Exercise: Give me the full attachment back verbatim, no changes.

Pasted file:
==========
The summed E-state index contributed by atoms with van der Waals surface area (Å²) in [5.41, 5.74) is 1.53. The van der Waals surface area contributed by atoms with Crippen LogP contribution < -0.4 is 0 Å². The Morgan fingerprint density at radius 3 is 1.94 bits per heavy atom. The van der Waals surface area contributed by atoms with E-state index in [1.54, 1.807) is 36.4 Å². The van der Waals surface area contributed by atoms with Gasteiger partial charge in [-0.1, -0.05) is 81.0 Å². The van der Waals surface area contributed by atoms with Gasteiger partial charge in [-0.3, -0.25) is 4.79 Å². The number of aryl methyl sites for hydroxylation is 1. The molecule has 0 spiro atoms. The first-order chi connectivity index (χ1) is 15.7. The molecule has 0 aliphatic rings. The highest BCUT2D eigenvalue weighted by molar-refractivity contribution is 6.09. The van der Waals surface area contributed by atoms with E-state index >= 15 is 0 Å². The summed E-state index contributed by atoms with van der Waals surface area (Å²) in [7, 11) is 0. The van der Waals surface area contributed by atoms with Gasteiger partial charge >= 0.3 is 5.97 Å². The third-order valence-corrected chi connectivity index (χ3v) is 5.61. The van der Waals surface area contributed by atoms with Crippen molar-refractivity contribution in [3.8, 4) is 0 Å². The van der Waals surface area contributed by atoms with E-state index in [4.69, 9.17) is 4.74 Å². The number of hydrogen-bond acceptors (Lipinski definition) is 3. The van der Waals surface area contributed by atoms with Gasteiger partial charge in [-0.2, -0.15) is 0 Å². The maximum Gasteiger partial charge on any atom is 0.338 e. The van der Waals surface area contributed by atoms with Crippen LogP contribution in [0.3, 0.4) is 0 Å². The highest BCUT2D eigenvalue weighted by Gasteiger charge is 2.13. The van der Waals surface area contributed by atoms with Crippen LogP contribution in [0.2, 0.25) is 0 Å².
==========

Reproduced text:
The summed E-state index contributed by atoms with van der Waals surface area (Å²) in [5.41, 5.74) is 1.53. The van der Waals surface area contributed by atoms with Crippen LogP contribution < -0.4 is 0 Å². The Morgan fingerprint density at radius 3 is 1.94 bits per heavy atom. The van der Waals surface area contributed by atoms with E-state index in [1.54, 1.807) is 36.4 Å². The van der Waals surface area contributed by atoms with Gasteiger partial charge in [-0.1, -0.05) is 81.0 Å². The van der Waals surface area contributed by atoms with Gasteiger partial charge in [-0.3, -0.25) is 4.79 Å². The number of aryl methyl sites for hydroxylation is 1. The molecule has 0 spiro atoms. The first-order chi connectivity index (χ1) is 15.7. The molecule has 0 aliphatic rings. The highest BCUT2D eigenvalue weighted by molar-refractivity contribution is 6.09. The van der Waals surface area contributed by atoms with E-state index >= 15 is 0 Å². The summed E-state index contributed by atoms with van der Waals surface area (Å²) in [7, 11) is 0. The van der Waals surface area contributed by atoms with Gasteiger partial charge >= 0.3 is 5.97 Å². The third-order valence-corrected chi connectivity index (χ3v) is 5.61. The van der Waals surface area contributed by atoms with Crippen molar-refractivity contribution in [3.8, 4) is 0 Å². The van der Waals surface area contributed by atoms with E-state index in [4.69, 9.17) is 4.74 Å². The number of hydrogen-bond acceptors (Lipinski definition) is 3. The van der Waals surface area contributed by atoms with Gasteiger partial charge in [-0.2, -0.15) is 0 Å². The maximum Gasteiger partial charge on any atom is 0.338 e. The van der Waals surface area contributed by atoms with Crippen LogP contribution in [0.3, 0.4) is 0 Å². The highest BCUT2D eigenvalue weighted by Gasteiger charge is 2.13. The van der Waals surface area contributed by atoms with Crippen LogP contribution in [0.2, 0.25) is 0 Å².